What awaits Petr Pavel in his first 100 days as Czech president?

This year will see the new president look to create a culture of openness at Prague Castle while boosting Czechia’s reputation abroad.

William Nattrass

Written by William Nattrass Published on 02.02.2023 11:39:00 (updated on 02.02.2023) Reading time: 5 minutes

Petr Pavel’s election as the next Czech president promises to usher in a new era at Prague Castle. From the reorganization of the presidential office to the head of state’s attitude to international relations, Pavel wants to profoundly change the status quo.

He has a powerful personal democratic mandate to do so. Almost 3.4 million people voted for Pavel in the second round of the presidential election, one of the highest numbers in the history of Czech democratic elections.

Before his inauguration as the new president on March 9, Pavel will meet other Czech constitutional heads, including the prime minister and the heads of the two chambers of parliament. Pavel is also expected to meet with outgoing President Miloš Zeman, and he is currently deciding his personnel to take over operations at Prague Castle.

And after his inauguration, the real work of the new president will begin.


Pavel will officially become Czech president on March 9, with the term of Zeman ending at midnight on March 8. 

The inauguration ceremony will take place in Vladislav Hall at Prague Castle. Members of parliament and senators will gather to witness Pavel taking the presidential oath. 

“The president takes the oath with his hand placed on the Constitution, in the hands of the president of the Senate. Then, the national anthem will be played, 21 gun salutes will be fired, and the new president will make a speech,” said Miroslav Sklenář, a long-time authority on Czech presidents.

New era at Prague Castle

One of Pavel’s pledges as president has been to change the culture at Prague Castle, including by making the historic complex much more open to the public. Among other things, this is predicted to mean the removal of unpopular security checks at the Castle entrance.

Pavel has also committed to communicating more openly with the media than his predecessor Zeman. And as part of a full overhaul of Castle staff, the president-elect is reportedly keen to remove all officials who worked with President Zeman.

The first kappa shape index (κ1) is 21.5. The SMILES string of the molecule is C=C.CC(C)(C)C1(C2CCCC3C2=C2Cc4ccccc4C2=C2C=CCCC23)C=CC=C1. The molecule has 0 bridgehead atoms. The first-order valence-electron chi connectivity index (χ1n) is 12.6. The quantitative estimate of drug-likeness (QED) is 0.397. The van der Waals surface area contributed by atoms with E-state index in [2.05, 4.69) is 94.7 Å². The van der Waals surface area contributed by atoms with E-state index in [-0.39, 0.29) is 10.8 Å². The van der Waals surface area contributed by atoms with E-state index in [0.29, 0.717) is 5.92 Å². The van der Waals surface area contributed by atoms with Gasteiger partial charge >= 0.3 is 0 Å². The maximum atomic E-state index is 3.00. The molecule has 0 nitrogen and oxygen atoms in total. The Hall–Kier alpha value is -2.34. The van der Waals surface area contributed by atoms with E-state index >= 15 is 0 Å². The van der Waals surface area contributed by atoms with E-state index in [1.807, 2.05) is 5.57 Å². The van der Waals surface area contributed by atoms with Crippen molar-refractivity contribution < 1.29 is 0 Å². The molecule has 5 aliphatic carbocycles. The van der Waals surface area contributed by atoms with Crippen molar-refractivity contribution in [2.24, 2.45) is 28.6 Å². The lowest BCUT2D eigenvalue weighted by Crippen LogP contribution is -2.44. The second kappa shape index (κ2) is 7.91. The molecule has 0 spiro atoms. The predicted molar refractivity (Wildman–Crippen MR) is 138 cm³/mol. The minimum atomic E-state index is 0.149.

Some members of the new president’s team have already been confirmed. For the first time ever, the chancellor at Prague Castle and head of Pavel’s staff will be a woman. Jana Vohrálíková will take up the role, having already served as the head of the Senate administration. 

The role of official presidential spokesperson will also be taken on by a woman, with Markéta Řeháková moving into the post having directed communications for Pavel’s election campaign.

First international visits

According to presidential expert Sklenář, now is the time for Pavel to “prepare in advance the first trips across the border and think about where to go.” Traditionally, the Czech president’s first international visit is to Slovakia, given the close historical and cultural links between the two countries.

In keeping with his promise to promote Czechia’s pro-Western orientation within institutions such as NATO, Pavel wants to visit Poland second. Presidential rival Andrej Babiš provoked an international row by suggesting that he would refuse to send Czechs to defend Poland if it were attacked by Russia, so Pavel wants to reassure Poles about Czechia’s commitment to mutual defense within NATO.

“My second trip will be to Poland to assure our good neighbor and our good friends in the Baltics that we honor our agreements and that Andrej Babiš does not speak for us,” said Pavel before his election win.